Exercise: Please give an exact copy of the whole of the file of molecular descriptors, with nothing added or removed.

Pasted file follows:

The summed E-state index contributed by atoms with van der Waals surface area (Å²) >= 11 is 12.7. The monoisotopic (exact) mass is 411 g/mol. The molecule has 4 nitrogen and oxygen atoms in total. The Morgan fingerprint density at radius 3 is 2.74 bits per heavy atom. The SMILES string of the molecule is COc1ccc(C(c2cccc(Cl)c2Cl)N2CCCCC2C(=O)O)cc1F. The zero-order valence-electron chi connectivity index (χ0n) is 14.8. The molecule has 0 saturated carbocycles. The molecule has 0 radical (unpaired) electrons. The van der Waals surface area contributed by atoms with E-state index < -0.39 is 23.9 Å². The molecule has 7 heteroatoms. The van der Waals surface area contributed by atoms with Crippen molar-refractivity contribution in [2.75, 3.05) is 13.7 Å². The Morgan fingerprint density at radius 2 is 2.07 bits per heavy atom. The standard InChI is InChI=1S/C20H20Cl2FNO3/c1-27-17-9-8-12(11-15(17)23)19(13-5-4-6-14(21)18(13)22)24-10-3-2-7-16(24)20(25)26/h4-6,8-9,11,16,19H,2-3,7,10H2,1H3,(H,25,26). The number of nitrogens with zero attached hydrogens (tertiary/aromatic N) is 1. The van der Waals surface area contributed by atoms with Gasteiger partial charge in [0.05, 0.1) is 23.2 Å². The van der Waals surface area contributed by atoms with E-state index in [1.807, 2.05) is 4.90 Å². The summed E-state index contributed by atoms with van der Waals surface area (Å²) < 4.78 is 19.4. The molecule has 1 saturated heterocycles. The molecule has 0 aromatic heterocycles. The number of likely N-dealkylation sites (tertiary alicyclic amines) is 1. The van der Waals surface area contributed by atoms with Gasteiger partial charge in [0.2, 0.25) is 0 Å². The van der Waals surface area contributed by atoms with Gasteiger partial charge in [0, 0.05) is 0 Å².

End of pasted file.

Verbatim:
The summed E-state index contributed by atoms with van der Waals surface area (Å²) >= 11 is 12.7. The monoisotopic (exact) mass is 411 g/mol. The molecule has 4 nitrogen and oxygen atoms in total. The Morgan fingerprint density at radius 3 is 2.74 bits per heavy atom. The SMILES string of the molecule is COc1ccc(C(c2cccc(Cl)c2Cl)N2CCCCC2C(=O)O)cc1F. The zero-order valence-electron chi connectivity index (χ0n) is 14.8. The molecule has 0 saturated carbocycles. The molecule has 0 radical (unpaired) electrons. The van der Waals surface area contributed by atoms with E-state index < -0.39 is 23.9 Å². The molecule has 7 heteroatoms. The van der Waals surface area contributed by atoms with Crippen molar-refractivity contribution in [2.75, 3.05) is 13.7 Å². The Morgan fingerprint density at radius 2 is 2.07 bits per heavy atom. The standard InChI is InChI=1S/C20H20Cl2FNO3/c1-27-17-9-8-12(11-15(17)23)19(13-5-4-6-14(21)18(13)22)24-10-3-2-7-16(24)20(25)26/h4-6,8-9,11,16,19H,2-3,7,10H2,1H3,(H,25,26). The number of nitrogens with zero attached hydrogens (tertiary/aromatic N) is 1. The van der Waals surface area contributed by atoms with Gasteiger partial charge in [0.05, 0.1) is 23.2 Å². The van der Waals surface area contributed by atoms with E-state index in [1.807, 2.05) is 4.90 Å². The summed E-state index contributed by atoms with van der Waals surface area (Å²) < 4.78 is 19.4. The molecule has 1 saturated heterocycles. The molecule has 0 aromatic heterocycles. The number of likely N-dealkylation sites (tertiary alicyclic amines) is 1. The van der Waals surface area contributed by atoms with Gasteiger partial charge in [0.2, 0.25) is 0 Å². The van der Waals surface area contributed by atoms with Gasteiger partial charge in [0, 0.05) is 0 Å².